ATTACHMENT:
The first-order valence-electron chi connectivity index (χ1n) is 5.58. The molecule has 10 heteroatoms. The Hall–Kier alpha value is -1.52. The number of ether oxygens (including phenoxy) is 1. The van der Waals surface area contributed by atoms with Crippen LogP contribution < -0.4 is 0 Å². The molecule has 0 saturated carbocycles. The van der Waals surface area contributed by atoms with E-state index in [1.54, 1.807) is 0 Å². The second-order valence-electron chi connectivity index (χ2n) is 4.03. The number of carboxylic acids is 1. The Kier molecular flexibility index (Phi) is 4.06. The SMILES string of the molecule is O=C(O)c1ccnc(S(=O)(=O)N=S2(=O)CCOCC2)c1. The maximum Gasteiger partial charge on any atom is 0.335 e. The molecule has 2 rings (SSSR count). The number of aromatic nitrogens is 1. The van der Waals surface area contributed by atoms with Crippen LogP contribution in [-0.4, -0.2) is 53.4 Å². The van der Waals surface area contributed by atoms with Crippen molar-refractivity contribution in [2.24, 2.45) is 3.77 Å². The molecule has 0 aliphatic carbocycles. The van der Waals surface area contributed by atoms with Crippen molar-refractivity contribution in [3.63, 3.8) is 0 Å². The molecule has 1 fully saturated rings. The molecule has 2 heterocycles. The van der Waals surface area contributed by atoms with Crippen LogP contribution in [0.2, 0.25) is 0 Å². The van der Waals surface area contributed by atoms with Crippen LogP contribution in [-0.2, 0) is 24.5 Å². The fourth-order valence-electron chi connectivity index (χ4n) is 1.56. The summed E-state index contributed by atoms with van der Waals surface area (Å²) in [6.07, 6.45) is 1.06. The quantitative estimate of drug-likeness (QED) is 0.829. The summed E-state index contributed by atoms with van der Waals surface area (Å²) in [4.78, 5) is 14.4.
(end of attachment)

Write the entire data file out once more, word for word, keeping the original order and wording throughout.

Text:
The first-order valence-electron chi connectivity index (χ1n) is 5.58. The molecule has 10 heteroatoms. The Hall–Kier alpha value is -1.52. The number of ether oxygens (including phenoxy) is 1. The van der Waals surface area contributed by atoms with Crippen LogP contribution < -0.4 is 0 Å². The molecule has 0 saturated carbocycles. The van der Waals surface area contributed by atoms with E-state index in [1.54, 1.807) is 0 Å². The second-order valence-electron chi connectivity index (χ2n) is 4.03. The number of carboxylic acids is 1. The Kier molecular flexibility index (Phi) is 4.06. The SMILES string of the molecule is O=C(O)c1ccnc(S(=O)(=O)N=S2(=O)CCOCC2)c1. The maximum Gasteiger partial charge on any atom is 0.335 e. The molecule has 2 rings (SSSR count). The number of aromatic nitrogens is 1. The van der Waals surface area contributed by atoms with Crippen LogP contribution in [-0.4, -0.2) is 53.4 Å². The van der Waals surface area contributed by atoms with Crippen molar-refractivity contribution in [2.24, 2.45) is 3.77 Å². The molecule has 0 aliphatic carbocycles. The van der Waals surface area contributed by atoms with Crippen molar-refractivity contribution in [3.63, 3.8) is 0 Å². The molecule has 1 fully saturated rings. The molecule has 2 heterocycles. The van der Waals surface area contributed by atoms with Crippen LogP contribution in [0.2, 0.25) is 0 Å². The van der Waals surface area contributed by atoms with Crippen LogP contribution in [-0.2, 0) is 24.5 Å². The fourth-order valence-electron chi connectivity index (χ4n) is 1.56. The summed E-state index contributed by atoms with van der Waals surface area (Å²) in [6.07, 6.45) is 1.06. The quantitative estimate of drug-likeness (QED) is 0.829. The summed E-state index contributed by atoms with van der Waals surface area (Å²) in [4.78, 5) is 14.4.